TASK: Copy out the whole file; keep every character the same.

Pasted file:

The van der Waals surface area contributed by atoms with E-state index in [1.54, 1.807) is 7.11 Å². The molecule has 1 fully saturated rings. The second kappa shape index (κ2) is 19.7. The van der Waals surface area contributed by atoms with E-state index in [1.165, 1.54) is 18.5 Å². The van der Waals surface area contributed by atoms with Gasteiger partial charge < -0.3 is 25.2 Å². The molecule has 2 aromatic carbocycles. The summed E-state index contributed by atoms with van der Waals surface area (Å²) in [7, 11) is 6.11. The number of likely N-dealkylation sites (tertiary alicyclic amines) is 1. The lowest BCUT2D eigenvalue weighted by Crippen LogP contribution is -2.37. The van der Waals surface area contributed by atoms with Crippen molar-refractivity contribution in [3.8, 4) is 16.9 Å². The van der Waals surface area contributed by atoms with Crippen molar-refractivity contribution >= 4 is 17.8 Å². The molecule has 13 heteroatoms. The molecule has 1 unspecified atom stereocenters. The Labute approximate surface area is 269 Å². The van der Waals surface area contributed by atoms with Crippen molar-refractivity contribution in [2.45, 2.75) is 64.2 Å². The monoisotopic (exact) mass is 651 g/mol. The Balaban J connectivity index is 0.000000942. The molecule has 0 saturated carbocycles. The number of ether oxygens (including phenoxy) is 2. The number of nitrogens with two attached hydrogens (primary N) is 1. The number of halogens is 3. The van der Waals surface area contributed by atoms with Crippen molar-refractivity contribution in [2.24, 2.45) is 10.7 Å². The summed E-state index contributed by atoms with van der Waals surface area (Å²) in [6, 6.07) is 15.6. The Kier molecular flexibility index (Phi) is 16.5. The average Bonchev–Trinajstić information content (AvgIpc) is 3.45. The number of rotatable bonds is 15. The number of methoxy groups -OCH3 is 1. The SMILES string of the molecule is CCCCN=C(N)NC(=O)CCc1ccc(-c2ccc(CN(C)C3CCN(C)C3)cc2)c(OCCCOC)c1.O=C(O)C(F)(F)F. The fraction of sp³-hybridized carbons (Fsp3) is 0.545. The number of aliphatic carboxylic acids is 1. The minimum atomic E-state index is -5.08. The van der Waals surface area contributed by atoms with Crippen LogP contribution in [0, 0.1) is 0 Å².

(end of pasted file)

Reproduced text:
The van der Waals surface area contributed by atoms with E-state index in [1.54, 1.807) is 7.11 Å². The molecule has 1 fully saturated rings. The second kappa shape index (κ2) is 19.7. The van der Waals surface area contributed by atoms with E-state index in [1.165, 1.54) is 18.5 Å². The van der Waals surface area contributed by atoms with Gasteiger partial charge < -0.3 is 25.2 Å². The molecule has 2 aromatic carbocycles. The summed E-state index contributed by atoms with van der Waals surface area (Å²) in [7, 11) is 6.11. The number of likely N-dealkylation sites (tertiary alicyclic amines) is 1. The lowest BCUT2D eigenvalue weighted by Crippen LogP contribution is -2.37. The van der Waals surface area contributed by atoms with Crippen molar-refractivity contribution in [3.8, 4) is 16.9 Å². The van der Waals surface area contributed by atoms with Crippen molar-refractivity contribution >= 4 is 17.8 Å². The molecule has 13 heteroatoms. The molecule has 1 unspecified atom stereocenters. The Labute approximate surface area is 269 Å². The van der Waals surface area contributed by atoms with Crippen molar-refractivity contribution in [2.45, 2.75) is 64.2 Å². The monoisotopic (exact) mass is 651 g/mol. The Balaban J connectivity index is 0.000000942. The molecule has 0 saturated carbocycles. The number of ether oxygens (including phenoxy) is 2. The number of nitrogens with two attached hydrogens (primary N) is 1. The number of halogens is 3. The van der Waals surface area contributed by atoms with Crippen molar-refractivity contribution in [2.24, 2.45) is 10.7 Å². The summed E-state index contributed by atoms with van der Waals surface area (Å²) in [6, 6.07) is 15.6. The Kier molecular flexibility index (Phi) is 16.5. The average Bonchev–Trinajstić information content (AvgIpc) is 3.45. The number of rotatable bonds is 15. The number of methoxy groups -OCH3 is 1. The SMILES string of the molecule is CCCCN=C(N)NC(=O)CCc1ccc(-c2ccc(CN(C)C3CCN(C)C3)cc2)c(OCCCOC)c1.O=C(O)C(F)(F)F. The fraction of sp³-hybridized carbons (Fsp3) is 0.545. The number of aliphatic carboxylic acids is 1. The minimum atomic E-state index is -5.08. The van der Waals surface area contributed by atoms with Crippen LogP contribution in [0, 0.1) is 0 Å².